Image: Danny Fitzsimons
Karim Kadim  /  AP file
Danny Fitzsimons, center, is escorted out of a court in Baghdad on Feb. 20. The Iraqi court convicted the Briton of murdering two contractors in Baghdad in a first trial for a Westerner in Iraq since the U.S.-led invasion in 2003.
msnbc.com news services
updated 2/28/2011 6:37:47 AM ET 2011-02-28T11:37:47

An Iraqi court on Monday convicted a British man and sentenced him to 20 years in prison in the shooting deaths of two contractors, making him the first Westerner convicted in an Iraqi court since the 2003 U.S. invasion.

Danny Fitzsimons, 30, was found guilty in the 2009 fatal shootings of a British and Australian contractor who worked with him and with attempting to kill an Iraqi guard.

Fitzsimons, who had been facing the death penalty, told The Associated Press as he was being led from the courtroom by Iraqi guards that he was happy with the sentence. But when asked whether he thought the trial was fair, he said: "No."

The contractor had faced a possible death sentence after he was arrested in August 2009 over the deaths of Briton Paul McGuigan and Australian Darren Hoare.

Fitzsimons, from Rochdale, England, admitted to shooting the men but claimed it was self-defense.

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During earlier testimony, Fitzsimons said that he and co-workers McGuigan and Hoare had been drinking whiskey when a fight broke out. In the quarrel, he said the two other men pulled guns on him and he had no choice but to shoot them with his pistol.

Covered with blood, Fitzsimons fled the scene and was running toward the British Embassy when an Iraqi guard pointed his Kalashinkov rifle at him and asked him to stop. Fitzsimons shot the guard in his left thigh.

All three foreigners and the Iraqi guard worked for a British security firm, ArmorGroup.

Saved 'from the gallows'
Fitzsimons also claimed to be suffering from post-traumatic stress disorder.

In handing down the verdict, the head judge of the three-judge panel said Fitzsimons' mental condition was taken into consideration when deciding on the sentence.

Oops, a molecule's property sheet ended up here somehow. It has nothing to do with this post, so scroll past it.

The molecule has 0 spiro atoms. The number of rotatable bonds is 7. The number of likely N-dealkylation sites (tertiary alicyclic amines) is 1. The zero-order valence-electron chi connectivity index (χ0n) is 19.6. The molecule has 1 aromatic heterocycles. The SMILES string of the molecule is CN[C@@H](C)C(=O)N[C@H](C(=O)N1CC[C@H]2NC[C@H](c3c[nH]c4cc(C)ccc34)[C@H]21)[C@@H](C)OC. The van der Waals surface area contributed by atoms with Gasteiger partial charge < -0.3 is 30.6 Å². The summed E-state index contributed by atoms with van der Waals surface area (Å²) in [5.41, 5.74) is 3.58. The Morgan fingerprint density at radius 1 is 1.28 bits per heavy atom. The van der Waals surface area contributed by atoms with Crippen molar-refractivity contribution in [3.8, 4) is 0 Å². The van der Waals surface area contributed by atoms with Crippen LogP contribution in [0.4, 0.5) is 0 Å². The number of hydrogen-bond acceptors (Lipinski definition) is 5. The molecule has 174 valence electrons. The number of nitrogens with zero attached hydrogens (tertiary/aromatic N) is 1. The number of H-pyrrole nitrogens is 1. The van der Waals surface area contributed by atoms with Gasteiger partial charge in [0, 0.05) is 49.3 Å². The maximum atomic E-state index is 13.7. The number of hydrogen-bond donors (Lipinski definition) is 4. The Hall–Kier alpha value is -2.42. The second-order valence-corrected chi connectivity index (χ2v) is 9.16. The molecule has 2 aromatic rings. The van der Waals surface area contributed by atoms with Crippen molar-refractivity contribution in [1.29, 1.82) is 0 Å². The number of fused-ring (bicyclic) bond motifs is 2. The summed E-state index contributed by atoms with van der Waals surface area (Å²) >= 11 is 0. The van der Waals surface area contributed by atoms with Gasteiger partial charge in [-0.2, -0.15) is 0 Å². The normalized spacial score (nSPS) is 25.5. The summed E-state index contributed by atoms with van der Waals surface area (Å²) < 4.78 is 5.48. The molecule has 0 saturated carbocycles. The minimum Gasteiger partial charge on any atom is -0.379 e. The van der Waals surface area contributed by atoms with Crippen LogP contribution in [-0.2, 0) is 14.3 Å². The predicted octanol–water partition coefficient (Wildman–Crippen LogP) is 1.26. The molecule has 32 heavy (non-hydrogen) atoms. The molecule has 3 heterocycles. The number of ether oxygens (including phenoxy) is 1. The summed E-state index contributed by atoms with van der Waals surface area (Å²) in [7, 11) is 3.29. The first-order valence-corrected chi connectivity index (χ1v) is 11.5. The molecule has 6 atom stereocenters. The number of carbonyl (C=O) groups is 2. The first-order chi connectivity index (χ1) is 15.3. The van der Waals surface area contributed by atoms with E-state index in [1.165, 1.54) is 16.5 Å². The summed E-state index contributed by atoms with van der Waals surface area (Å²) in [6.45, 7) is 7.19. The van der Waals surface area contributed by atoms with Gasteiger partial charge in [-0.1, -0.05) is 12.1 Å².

"Danny Fitzsimons, the court has found established evidence that you killed the two slain men and attempted to kill the third," said the judge.

"So the court issues its sentence according to ... the Iraqi criminal code and sentences you to 20 years in prison," the judge added.

The ruling marks the first time a Westerner has been convicted by an Iraqi court since the 2003 U.S.-led invasion that ousted Saddam Hussein, said Iraq Supreme Judicial Council spokesman Abdul-Sattar al-Birqdar.

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Fitzsimons was accompanied by his Iraqi lawyer, Tariq Harb; his family, who attended a court session last week, were not in attendance.

"This is a very good sentence. I saved him from the gallows," Harb told reporters afterward. Fitzsimons now has 30 days to appeal, which Harb said he would do.

Officials from the British Embassy were in the audience during Monday's court hearing, and highlighted the independence of the Iraqi court.

"This was a decision made by the Iraqi court. We respect the independence of the Iraqi judicial system," said an embassy spokesman who did not give his name.

Last week, Fitzsimons' British lawyer, John Tripple, said the family and British authorities were trying to reach an agreement with the Iraqi government to have Fitzsimons transferred to a British prison if he is not given the death penalty.

Harb said that could be possible since the "relations between the two countries are strong now and diplomacy can bear remarkable influence."

The legions of security contractors who poured into Iraq after the invasion were subjected to Iraqi law at the start of 2009 after the expiration of a U.N. mandate that covered their presence. It was seen as an important development for Iraqis who viewed the security contractors operating in Iraq as reckless and acting with impunity.

A September 2007 shooting in Baghdad involving another security firm, the North Carolina-based Blackwater Worldwide, now known as Xe, left 17 Iraqi civilians dead and galvanized Iraqi authorities to push to lift the immunity.

The Associated Press and Reuters contributed to this report.

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